Date Published: May 1, 2014
Publisher: Public Library of Science
Author(s): Stephanie Ascough, Rebecca J. Ingram, Karen K. Chu, Catherine J. Reynolds, Julie A. Musson, Mehmet Doganay, Gökhan Metan, Yusuf Ozkul, Les Baillie, Shiranee Sriskandan, Stephen J. Moore, Theresa B. Gallagher, Hugh Dyson, E. Diane Williamson, John H. Robinson, Bernard Maillere, Rosemary J. Boyton, Daniel M. Altmann, Steven R. Blanke.
Bacillus anthracis produces a binary toxin composed of protective antigen (PA) and one of two subunits, lethal factor (LF) or edema factor (EF). Most studies have concentrated on induction of toxin-specific antibodies as the correlate of protective immunity, in contrast to which understanding of cellular immunity to these toxins and its impact on infection is limited. We characterized CD4+ T cell immunity to LF in a panel of humanized HLA-DR and DQ transgenic mice and in naturally exposed patients. As the variation in antigen presentation governed by HLA polymorphism has a major impact on protective immunity to specific epitopes, we examined relative binding affinities of LF peptides to purified HLA class II molecules, identifying those regions likely to be of broad applicability to human immune studies through their ability to bind multiple alleles. Transgenics differing only in their expression of human HLA class II alleles showed a marked hierarchy of immunity to LF. Immunogenicity in HLA transgenics was primarily restricted to epitopes from domains II and IV of LF and promiscuous, dominant epitopes, common to all HLA types, were identified in domain II. The relevance of this model was further demonstrated by the fact that a number of the immunodominant epitopes identified in mice were recognized by T cells from humans previously infected with cutaneous anthrax and from vaccinated individuals. The ability of the identified epitopes to confer protective immunity was demonstrated by lethal anthrax challenge of HLA transgenic mice immunized with a peptide subunit vaccine comprising the immunodominant epitopes that we identified.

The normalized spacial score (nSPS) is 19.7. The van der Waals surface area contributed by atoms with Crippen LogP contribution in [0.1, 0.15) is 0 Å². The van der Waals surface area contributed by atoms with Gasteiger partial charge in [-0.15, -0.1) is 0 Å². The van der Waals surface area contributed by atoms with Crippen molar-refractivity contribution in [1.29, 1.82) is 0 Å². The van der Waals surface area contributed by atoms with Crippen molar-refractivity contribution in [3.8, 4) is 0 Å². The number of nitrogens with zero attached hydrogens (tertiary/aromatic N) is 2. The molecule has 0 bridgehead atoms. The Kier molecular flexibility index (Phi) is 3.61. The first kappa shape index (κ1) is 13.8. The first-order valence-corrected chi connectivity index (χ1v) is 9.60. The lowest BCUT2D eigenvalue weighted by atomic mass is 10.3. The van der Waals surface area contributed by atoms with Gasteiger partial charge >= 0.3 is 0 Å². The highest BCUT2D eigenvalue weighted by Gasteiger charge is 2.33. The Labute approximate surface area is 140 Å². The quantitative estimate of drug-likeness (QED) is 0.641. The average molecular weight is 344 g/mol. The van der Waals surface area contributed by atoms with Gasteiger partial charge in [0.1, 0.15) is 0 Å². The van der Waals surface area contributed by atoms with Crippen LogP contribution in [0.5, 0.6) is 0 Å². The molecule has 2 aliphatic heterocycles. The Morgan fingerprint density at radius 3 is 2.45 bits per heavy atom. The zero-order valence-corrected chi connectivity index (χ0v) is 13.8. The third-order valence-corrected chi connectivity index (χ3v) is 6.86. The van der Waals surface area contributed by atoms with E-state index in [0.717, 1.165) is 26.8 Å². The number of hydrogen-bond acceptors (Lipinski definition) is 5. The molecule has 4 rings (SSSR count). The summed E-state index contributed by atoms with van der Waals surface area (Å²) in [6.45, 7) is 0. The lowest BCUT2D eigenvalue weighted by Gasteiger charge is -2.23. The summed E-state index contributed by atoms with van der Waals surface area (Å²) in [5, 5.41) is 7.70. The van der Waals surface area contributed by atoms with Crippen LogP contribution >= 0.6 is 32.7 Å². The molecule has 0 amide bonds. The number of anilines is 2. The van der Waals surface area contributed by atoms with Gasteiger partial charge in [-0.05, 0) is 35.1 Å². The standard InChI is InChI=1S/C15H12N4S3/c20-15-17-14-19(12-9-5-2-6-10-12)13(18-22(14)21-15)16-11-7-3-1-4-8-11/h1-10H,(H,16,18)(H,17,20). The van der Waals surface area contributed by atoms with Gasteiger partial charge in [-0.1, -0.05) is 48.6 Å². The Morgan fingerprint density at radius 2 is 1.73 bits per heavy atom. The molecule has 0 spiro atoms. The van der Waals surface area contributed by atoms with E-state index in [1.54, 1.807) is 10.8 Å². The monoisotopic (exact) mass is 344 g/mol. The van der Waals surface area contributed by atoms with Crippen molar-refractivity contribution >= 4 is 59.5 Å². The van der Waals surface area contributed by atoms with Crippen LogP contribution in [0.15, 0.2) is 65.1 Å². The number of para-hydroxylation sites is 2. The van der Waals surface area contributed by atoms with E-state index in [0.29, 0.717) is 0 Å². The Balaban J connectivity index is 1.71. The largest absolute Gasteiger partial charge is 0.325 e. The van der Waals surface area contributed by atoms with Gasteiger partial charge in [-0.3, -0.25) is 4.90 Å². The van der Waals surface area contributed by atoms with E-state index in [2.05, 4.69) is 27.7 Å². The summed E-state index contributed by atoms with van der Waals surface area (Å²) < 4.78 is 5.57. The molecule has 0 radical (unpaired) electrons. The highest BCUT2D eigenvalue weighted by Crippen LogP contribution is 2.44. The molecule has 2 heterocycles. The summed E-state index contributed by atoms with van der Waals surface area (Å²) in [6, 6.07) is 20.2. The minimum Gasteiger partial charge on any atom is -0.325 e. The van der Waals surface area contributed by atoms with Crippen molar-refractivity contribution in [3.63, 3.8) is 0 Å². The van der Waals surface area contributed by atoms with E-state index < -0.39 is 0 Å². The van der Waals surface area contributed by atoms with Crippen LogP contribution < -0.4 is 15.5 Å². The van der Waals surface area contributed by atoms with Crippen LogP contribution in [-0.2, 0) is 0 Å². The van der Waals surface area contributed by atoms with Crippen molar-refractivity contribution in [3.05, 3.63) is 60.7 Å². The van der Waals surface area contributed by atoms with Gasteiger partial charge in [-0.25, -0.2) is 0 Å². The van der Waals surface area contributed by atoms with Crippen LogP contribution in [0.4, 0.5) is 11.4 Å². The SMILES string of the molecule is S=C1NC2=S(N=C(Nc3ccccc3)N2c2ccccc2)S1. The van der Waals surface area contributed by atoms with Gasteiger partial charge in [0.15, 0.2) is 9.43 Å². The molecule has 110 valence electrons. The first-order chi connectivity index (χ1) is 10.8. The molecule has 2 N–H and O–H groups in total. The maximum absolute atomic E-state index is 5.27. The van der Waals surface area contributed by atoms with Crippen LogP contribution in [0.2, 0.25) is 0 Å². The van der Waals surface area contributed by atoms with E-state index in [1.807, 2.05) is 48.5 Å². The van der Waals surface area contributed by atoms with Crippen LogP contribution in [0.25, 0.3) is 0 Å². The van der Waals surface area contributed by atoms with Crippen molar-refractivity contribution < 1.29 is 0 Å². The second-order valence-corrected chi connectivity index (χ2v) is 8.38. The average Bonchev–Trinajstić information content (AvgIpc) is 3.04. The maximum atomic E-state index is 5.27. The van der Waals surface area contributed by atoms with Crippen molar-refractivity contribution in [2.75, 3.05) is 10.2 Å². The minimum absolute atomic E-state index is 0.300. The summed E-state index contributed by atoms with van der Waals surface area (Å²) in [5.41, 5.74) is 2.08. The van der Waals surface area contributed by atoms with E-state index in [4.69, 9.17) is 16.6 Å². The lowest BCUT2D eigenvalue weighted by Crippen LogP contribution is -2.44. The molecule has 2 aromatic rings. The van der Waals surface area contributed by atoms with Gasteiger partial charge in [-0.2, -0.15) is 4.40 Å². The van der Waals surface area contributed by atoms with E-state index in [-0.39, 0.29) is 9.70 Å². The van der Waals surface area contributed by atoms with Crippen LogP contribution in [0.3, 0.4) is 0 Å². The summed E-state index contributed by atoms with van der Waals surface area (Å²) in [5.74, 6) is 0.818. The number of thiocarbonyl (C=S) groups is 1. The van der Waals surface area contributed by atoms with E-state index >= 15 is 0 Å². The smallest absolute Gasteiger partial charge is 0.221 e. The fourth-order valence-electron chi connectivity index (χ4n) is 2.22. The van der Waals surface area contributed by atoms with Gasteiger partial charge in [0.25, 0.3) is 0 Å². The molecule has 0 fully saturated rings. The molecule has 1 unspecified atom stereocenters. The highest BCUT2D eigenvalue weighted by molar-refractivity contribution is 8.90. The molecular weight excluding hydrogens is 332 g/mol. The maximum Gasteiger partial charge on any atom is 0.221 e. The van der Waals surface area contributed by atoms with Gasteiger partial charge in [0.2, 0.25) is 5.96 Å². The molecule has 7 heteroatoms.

Whether viewed as a threat to human health in anthrax endemic regions, as a bioweapon, or as a potentially devastating pathogen of livestock, there is pressing need to gain better insights into the immune response to Bacillus anthracis. The urgency has been underlined by recent clusters of fatal and and near-fatal anthrax infections among European intravenous drug users –.
While considerable attention has been devoted to the profound immune subversion mediated by anthrax toxins , recent human studies, including this one, show that anthrax infection can be immunogenic . The role of LT in the disruption of the MAPK signalling pathways, with its consequences for the apoptosis of antigen presenting cells, specifically the lysis of dendritic cells and macrophages, might be expected to subvert host immunity and promote systemic anthrax infection. However, investigation of the inverse relationship between sensitivity to LT and resistance to infection, indicates that mice which possess alleles encoding an LT-sensitive form of Nlrp1b promote a pro-inflammatory response predominantly driven by inflamasome-mediated cell lysis and release of IL-1β –. The associated cell infiltration and cytokine milieu seen in early inflammation may be crucial in driving antigen presentation and T cell priming. Recent studies ranging from asymptomatic seroconversion of wool-workers to our own recent work with near lethal anthrax infection in intravenous drug users, show common themes in terms of strong induction of adaptive immunity , .